Also be noted that normal 7400 chips only work for the rated voltage expected from a USB line, so if you are using this on a PS2 or non-usb based console which requires less voltage than 5v, you may run into problems.

I had tried it using this version of the chip but I was unsuccessful but then again how I wired it may have been incorrect which led to my frustration.
http://www.chipcatalog.com/TI/SN74HC00N.htm

chip is rated to work with voltages from 2v-6v

Going to try this again with the updated diagram when I have time and update with results if this does work for PS2 and such.


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#3

1/60 of a second is 0,166666 second, not 16,666 nanoseconds
I only briefly read your message but no doubt it’s very interesting. However, All-button controllers didn’t really catch-up in my area so I don’t know if I’ll ever need this piece of info. Good game though


#4

Sorry, check your math.
edit: Is this some confusion over how some countries use , as the decimal place and some use . ? I just clarified that part in the OP.


#5

0,1666… seconds is 1/6 of a second.
1/60 of a second is 0,016666… seconds or 16.666.666,6… nano seconds.

I guess I should have indicated PCB/ground. It occurs to me that all of these circuits might also need pull-ups, or does the 7400 do that too?


#6

They don’t need pullup resistors. There’s certain 74XX series chips that need it but these have internal pullups due to assuming a +5V voltage, something like that.


#7

Those chips require 5v, i’m planning to eliminate SOCD on a DualShock 2 PCB, which has 3.3v and 7.7v pins. What should i do? =)


#8

Could we take the 7.7v and either divide or regulate to 5v?


#9

Yes, I thought the comma was there for the decimal place like you said and I definitely need to check my math (would you believe I’m a math teacher ??? cough)

EDIT: FreezerB: If you’re using a voltage divider from the 7.7V, there’s no guarantee you can draw enough power from there (I can’t find the specs for the PSX game ports - maybe you’ll have more luck in this)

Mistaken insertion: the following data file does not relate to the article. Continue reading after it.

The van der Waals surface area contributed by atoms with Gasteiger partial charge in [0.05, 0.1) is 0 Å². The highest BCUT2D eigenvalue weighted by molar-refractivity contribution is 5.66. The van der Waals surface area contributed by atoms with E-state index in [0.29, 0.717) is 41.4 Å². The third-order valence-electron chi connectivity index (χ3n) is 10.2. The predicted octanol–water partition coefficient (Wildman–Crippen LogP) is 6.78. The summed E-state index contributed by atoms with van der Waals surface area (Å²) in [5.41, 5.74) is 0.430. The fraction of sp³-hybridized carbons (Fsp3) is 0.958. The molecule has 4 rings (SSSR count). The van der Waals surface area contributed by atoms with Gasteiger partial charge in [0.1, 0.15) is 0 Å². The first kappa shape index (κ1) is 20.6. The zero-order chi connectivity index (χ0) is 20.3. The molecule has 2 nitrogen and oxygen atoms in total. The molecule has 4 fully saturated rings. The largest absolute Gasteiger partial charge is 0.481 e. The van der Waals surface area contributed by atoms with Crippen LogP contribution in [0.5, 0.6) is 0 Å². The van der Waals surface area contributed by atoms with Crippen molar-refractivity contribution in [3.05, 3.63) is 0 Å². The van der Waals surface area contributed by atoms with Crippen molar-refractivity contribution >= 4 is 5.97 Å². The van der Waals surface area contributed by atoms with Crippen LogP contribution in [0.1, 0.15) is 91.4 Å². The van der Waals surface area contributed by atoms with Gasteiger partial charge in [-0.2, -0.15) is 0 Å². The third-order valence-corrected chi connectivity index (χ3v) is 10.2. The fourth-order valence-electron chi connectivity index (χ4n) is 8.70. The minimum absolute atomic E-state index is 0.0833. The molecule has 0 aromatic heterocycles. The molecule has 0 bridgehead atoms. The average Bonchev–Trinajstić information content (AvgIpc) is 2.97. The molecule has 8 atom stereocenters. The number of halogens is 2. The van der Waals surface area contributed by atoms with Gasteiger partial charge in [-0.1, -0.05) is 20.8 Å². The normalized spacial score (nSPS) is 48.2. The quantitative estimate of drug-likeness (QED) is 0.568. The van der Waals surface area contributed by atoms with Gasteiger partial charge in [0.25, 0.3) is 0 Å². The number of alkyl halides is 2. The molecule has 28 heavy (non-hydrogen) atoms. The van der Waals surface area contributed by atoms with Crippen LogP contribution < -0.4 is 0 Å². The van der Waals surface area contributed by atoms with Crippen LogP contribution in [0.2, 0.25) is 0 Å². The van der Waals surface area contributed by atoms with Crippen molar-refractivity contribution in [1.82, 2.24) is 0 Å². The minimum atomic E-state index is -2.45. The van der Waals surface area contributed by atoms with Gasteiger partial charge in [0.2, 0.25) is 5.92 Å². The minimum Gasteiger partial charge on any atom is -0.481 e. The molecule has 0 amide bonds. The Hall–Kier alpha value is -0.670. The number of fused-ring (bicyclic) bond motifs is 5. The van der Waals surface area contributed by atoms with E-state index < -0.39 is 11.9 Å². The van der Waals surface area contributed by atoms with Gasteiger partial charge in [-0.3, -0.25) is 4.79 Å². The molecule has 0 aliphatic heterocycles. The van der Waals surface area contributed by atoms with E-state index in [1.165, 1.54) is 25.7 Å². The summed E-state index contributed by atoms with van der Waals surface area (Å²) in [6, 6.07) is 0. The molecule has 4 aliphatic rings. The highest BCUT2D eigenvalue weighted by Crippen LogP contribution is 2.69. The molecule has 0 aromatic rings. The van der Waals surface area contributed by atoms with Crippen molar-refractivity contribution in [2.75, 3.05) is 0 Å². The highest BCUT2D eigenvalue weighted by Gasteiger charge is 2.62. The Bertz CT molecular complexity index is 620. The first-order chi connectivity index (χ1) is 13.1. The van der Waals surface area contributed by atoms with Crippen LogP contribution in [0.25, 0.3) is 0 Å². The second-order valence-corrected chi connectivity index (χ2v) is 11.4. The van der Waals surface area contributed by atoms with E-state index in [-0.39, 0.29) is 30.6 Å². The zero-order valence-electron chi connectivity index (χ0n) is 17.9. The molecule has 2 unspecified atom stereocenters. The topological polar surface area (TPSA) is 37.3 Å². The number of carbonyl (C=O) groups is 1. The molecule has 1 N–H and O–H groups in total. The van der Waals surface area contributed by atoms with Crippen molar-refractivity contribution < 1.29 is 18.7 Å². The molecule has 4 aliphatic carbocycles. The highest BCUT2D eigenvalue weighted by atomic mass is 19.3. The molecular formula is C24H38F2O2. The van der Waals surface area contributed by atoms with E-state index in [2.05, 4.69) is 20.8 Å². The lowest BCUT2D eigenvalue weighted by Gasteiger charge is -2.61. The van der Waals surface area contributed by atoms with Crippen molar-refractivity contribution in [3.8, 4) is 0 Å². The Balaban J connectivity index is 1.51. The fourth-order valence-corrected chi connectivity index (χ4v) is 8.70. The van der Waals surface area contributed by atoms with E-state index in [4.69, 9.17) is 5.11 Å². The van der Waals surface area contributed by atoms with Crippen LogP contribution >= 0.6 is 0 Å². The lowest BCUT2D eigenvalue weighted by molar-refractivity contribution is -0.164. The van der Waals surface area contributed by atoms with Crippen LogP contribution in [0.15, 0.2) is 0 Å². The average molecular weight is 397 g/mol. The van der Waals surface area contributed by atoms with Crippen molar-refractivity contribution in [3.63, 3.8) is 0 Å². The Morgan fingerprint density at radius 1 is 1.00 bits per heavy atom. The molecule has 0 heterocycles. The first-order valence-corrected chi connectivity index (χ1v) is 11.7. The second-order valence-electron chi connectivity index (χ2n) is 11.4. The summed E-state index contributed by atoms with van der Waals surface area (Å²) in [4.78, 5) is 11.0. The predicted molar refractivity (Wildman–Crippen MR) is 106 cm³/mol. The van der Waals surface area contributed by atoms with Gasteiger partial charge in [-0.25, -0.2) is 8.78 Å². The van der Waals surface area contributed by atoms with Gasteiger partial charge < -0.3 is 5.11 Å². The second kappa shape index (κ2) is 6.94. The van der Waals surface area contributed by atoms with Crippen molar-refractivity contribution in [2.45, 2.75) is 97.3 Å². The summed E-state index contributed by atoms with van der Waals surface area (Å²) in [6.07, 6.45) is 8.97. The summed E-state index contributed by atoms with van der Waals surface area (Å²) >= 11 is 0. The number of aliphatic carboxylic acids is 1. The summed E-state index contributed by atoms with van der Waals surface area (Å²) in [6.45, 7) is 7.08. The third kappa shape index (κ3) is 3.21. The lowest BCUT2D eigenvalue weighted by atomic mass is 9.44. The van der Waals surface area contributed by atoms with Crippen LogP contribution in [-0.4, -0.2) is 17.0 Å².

#10

Posted in the Stickless Arcade Stick thread. I know it’s complete overkill, but it seems like enough people are considering stickless controllers, and a subset of those people aren’t up to the challenge of making a cleaning circuit. More, it would be easy enough for me to make it much smaller than most people are capable of making it via a proper PCB and surface-mount parts; would people be interested in a small, “just works” solution? BatchPCB would let me do a relatively small run while keeping cost way down.


#11

check my post on the second post, i’m not sure it’ll work 100% but it is rated to run between 2 and 7 volts so i don’t see how it won’t work. i just wired it up incorrectly last time and haven’t had any time to try again


#12

Getting a bit nonstandard, but if you tied 3.3V and 7.7V together you’d get 4.4V, which could be close enough to 5V to make the chip happy? Just a thought.


#13

Does it use the 3.3V or the 7.7V for the “signal” or both? I was looking at a Quad NAND gate other than a 7400 and the data sheet stated that the voltage accepted was up to 20V but the input voltages accepted would be VCC voltage ±0.5V. So mixing the 3.3V and the 7.7V would not work even though the IC technically can operate at 3.3V or 7.7V.


#14

IIRC the 7.7 V line is for the vibration motors.


#15

i was just about to say that

you’re supposed to use the 3.3v for the actual pcb and the 7.7 line is for your rumble
that’s why that pin doesn’t exist on the digital pads in terms of being on the pcb


#16

Hmm, I wonder if it would be possible to use these to make a nice, solderless, SOCD filter board.


#17

We’re discussing this in the other thread :slight_smile:


#18

Ok, I’m supposed to use 3.3v, but 7400 needs 5v. How can I increase voltage?


#19

like i said in post 2
use this chip
also a 7400

http://www.chipcatalog.com/TI/SN74HC00N.htm


#20

Oh, sorry, i’m blind )